Week 6 (April 16): 12:00-01:00 PM 69ers 68 vs. 52 Aftershocks (L)
    Week 7 (April 23): 12:00-01:00 PM Thunders 47 vs. 38 Aftershocks (L) [Originally scheduled as the Easter Break but since the league’s schedule was already pushed back several times due to the Christchurch Earthquake, the break was cancelled to accommodate the lost times]
    Week 8 (April 30): 03:00-04:00 PM Aftershocks 44 vs. 57 Zenors (L)
    Week 9 (May 7): 01:00-02:00 PM D’Assemblers 82 vs. 45 Aftershocks (L)

    2011 Season Record: 0-8 (9th place)

    [*] Due to the Christchurch Earthquake (February 22), CAFC League schedule pushed back and revised two weeks after the opening games (Week 1)

    Pinoy Cantabrians Sports Club Inc. (PCSCI)


    Friday, February 18, 2011

    Baller for Life: My Basketball Story

    For the last 25 years (or should I say, ever since I understand what I watch in TV) I have followed a lot of sports from basketball to football (soccer), from rugby union to rugby league, from netball to American football, from boxing to billiards, from tennis to cricket, the list goes on. I supported many teams that caught my attention, some I supported to these days while I changed my allegiance from one team to another in other sports.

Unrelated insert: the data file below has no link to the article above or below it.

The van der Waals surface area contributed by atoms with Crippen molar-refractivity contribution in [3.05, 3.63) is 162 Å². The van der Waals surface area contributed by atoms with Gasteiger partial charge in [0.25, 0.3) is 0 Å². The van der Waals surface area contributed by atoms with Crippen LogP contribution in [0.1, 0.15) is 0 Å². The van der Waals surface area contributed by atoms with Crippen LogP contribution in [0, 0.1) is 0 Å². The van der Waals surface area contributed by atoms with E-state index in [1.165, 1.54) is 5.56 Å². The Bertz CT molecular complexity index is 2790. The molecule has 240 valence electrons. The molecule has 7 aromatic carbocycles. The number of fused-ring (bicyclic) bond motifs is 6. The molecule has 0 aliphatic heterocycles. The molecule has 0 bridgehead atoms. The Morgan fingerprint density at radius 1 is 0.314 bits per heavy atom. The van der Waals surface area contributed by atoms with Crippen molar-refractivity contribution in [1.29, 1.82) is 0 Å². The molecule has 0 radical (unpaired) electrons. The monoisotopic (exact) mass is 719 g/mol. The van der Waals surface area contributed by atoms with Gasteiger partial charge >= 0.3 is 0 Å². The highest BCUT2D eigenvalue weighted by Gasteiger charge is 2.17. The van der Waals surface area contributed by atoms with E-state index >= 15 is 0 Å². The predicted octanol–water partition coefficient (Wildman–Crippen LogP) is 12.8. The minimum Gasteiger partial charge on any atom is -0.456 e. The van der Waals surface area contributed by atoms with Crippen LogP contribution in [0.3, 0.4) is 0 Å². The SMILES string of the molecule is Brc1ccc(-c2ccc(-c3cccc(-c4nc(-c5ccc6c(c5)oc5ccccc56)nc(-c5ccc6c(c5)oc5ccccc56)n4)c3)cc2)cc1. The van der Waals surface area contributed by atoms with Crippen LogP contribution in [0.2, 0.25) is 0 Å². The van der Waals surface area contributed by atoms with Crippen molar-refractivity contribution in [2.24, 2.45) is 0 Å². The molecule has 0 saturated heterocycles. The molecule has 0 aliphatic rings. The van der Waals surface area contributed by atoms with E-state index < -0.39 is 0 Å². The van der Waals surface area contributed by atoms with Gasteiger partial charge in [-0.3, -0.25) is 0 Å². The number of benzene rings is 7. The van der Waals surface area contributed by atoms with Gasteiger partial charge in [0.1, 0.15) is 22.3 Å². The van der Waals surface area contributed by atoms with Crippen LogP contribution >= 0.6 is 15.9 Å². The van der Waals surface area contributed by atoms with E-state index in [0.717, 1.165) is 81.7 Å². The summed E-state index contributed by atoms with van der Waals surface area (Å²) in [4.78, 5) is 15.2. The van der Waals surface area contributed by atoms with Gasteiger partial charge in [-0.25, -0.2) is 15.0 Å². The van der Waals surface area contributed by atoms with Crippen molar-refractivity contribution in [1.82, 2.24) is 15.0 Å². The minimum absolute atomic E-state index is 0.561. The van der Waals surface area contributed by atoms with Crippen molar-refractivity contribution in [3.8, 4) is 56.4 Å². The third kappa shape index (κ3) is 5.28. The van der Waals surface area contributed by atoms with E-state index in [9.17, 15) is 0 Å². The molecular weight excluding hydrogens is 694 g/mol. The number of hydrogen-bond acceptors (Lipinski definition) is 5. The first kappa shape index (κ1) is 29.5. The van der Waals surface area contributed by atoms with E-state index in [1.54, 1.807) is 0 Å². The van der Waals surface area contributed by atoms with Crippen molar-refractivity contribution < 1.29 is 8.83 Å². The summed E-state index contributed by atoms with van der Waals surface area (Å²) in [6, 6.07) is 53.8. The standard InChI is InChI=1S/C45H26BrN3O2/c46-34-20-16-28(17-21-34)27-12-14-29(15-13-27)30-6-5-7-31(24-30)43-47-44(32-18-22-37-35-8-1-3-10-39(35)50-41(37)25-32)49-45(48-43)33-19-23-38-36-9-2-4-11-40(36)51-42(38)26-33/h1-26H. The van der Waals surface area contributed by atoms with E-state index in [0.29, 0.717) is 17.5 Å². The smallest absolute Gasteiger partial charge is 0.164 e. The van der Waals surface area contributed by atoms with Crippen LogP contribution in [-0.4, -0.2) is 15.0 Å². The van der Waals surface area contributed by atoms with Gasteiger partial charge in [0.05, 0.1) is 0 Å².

As a Filipino growing up in a basketball-crazed Philippines, it is natural for me to love basketball. Basketball is part of the Filipino culture and something you grow up with. We cannot just presume that basketball not meant to be for Filipinos because we lack the height. That is just wrong mentality. Sure, we do not have the height but Filipinos are born to dribble basketball just as Europeans and South Americans are born to kick football, Indians are born to bat a cricket ball, and Kiwis are born to hold a rugby ball. It simple as that its part of being a Filipino. Even some of our top athletes in other sports play or watch basketball during their spare time. Of course, that does not mean there is no room for other sports for Filipinos to excel in. That is another wrong mentality and you cannot certainly say that to Filipino sporting legends such as Paeng Nepomuceno, Efren “Bata” Reyes, Gabriel “Flash” Elorde, Paulino Alcantara, and Manny Pacquiao.